Clandestinely, the late Assistant Inspector General of Police (IGP), Andrew Felix Kaweesi, must have been a person who many people loved to hate. In virtually any area you turn to, Kaweesi drew a lot of distaste. Publicly, however, he appeared to have been respected, liked and his actions approved.
That approval was reflected in his meteoric rise in the Police ranks. At 43, he was on the up-and-up. His superior, Lt. Gen. Kayihura’s contractual term as IGP, is reportedly nearing an end; and bar the renewal of that contract, the IGP position is up for grabs. Obviously, it is President Yoweri Museveni prerogative to name the incumbent of that office, but as a career policeman, and a Young Turk, Kaweesi’s run for that position was tantalizingly close.
Moreover, Kaweesi’s responsibilities had come with a lot of compliments. When he was gunned down with his driver and bodyguard, Kaweesi was not just Assistant IGP, he was also the Police Spokesman, Director of Operations, Director of Human Resource Development and was undertaking the setting up of a senior Police staff college. That would be a tall order for anybody. No wonder, IGP Kayihura, said he relied on Kaweesi – a lot.
That reliance made Kaweesi a bone of loathing within the public. In trying to control demonstrations, Kaweesi was at the top of ordering Police mambas to spray people with tear gas.
The mention of it is now a household byword for Police harassment. The image of the Police has been ever tainted by this overt show of force against unharmed citizens. Whether or not he was carrying out orders, is immaterial: he was the face of the force. It did not endear Kaweesi to the people.
These types of actions were particularly irksome to some sections of society.The Muslim community viewed itself as unfairly targeted, even though they have failed to visibly untangle themselves from the actions of the Allied Democratic Front (ADF). The rumblings have continued with the unsolved murders of leading Muslim clerics, and other important figures in the community. The most recent case is the murder of Maj. Mohammed Kiggundu, who was killed in a similar fashion, to that which Kaweesi himself, has had to face.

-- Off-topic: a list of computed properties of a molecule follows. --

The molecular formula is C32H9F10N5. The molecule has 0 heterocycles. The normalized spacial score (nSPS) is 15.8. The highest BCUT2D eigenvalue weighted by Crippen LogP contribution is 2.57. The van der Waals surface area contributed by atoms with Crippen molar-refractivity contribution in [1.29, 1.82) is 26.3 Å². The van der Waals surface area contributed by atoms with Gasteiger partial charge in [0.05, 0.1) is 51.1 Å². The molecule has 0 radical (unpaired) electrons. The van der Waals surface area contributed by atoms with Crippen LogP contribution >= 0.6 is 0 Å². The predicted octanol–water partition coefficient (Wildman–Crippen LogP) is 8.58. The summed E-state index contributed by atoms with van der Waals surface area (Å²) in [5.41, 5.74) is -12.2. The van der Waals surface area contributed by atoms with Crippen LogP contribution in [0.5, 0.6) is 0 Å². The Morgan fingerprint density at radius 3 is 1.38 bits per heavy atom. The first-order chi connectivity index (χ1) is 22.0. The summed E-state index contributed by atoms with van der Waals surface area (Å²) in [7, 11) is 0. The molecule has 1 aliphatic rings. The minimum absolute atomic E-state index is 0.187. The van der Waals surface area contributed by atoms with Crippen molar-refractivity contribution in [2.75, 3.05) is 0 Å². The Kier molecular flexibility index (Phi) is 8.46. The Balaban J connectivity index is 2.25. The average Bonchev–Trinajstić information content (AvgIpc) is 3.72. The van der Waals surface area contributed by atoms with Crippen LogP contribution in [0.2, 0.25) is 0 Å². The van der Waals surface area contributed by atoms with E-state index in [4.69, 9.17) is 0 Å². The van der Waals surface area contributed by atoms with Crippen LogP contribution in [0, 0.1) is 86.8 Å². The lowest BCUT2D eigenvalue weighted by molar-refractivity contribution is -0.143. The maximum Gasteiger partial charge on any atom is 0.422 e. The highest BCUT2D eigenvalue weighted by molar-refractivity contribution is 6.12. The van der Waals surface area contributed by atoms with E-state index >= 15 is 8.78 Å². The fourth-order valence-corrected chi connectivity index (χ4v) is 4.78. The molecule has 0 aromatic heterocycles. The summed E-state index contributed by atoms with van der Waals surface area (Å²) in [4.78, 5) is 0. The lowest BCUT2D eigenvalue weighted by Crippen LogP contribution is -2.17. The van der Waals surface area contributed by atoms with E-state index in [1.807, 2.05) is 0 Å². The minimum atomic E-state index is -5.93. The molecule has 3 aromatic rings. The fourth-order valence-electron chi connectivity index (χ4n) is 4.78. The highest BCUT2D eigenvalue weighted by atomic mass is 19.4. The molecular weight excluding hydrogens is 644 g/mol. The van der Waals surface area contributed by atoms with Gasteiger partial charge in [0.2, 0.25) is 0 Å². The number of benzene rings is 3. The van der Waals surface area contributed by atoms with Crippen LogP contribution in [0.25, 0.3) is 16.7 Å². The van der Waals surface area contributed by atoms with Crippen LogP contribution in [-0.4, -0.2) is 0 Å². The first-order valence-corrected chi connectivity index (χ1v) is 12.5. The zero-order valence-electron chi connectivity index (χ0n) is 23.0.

Similarly, the case for the Kasese attack on the palace of the Rwenzururu King Charles Mumbere Irema Ngoma, has pitted the Government against a community. As much as there are other figures in that debacle, such as Maj. Gen. Peter Elwelu, who commanded the military operation, Kaweesi had stood head over shoulders in his defense of the sacking of the palace as, “lawful”.
Two matters are still unresolved over this difficulty: the numbering of deaths which Government insists is around 100 people as against the Rwenzururu claim of 187. Also, the International Criminal Court (ICC), has recently visited the area; and the case of bringing the perpetrators of the attack into the ICC court at The Hague is still controversial. Kaweesi was not far from being named as a “perpetrator” by the Rwenzururu.
Predictably, the Government officials have been loud in their condemnation of the brazen assassination of this lovable/hateable figure of Kaweesi. First, it has brought into question the level and intensity of the intelligence services – more-or-so of the Police itself. Secondly, the style and the readiness of which the senior officers are body-guarded. And thirdly, and crucially, how the “terrorists” can easily and readily infiltrate the security ranks.
It is to be noted that the killers were riding boda bodas; that they had been casing Kaweesi’s home in Kulambiro. The mode of boda bodas is noteworthy because, it is generally known that the security services have put them into their employ. Consequently, without a clear, recognizable and traceable system of command, it is difficult to know who is who. And so, the killers got away with this kind of distorted identity.
Or, almost: it transpires that a child may have seen the killers. Even then, these were most certainly hired goons.
This is perhaps most clearly demonstrated by the arrest of a Yuda Taddewo (Almost certainly a dubious name), at the scene of the crime when he was scooping soil containing the spilt blood of the three victims. On being confronted, his reply was that he was doing that as an “orders from above”.
That phrase can, of course be read in a number of ways. Taddewo was probably collecting material for witchcraft rituals; to smother the evidence of the attack or was doing this to strengthen the evidence against the perpetrators. In so doing, whoever was behind the murder, may have given the game away. It therefore narrows down to the possible suspects, from the number of the quarters that were opposed to Kaweesi. Alongside the child, these developments may not have been taken into consideration by those who organized the assassination of Andrew Felix Kaweesi.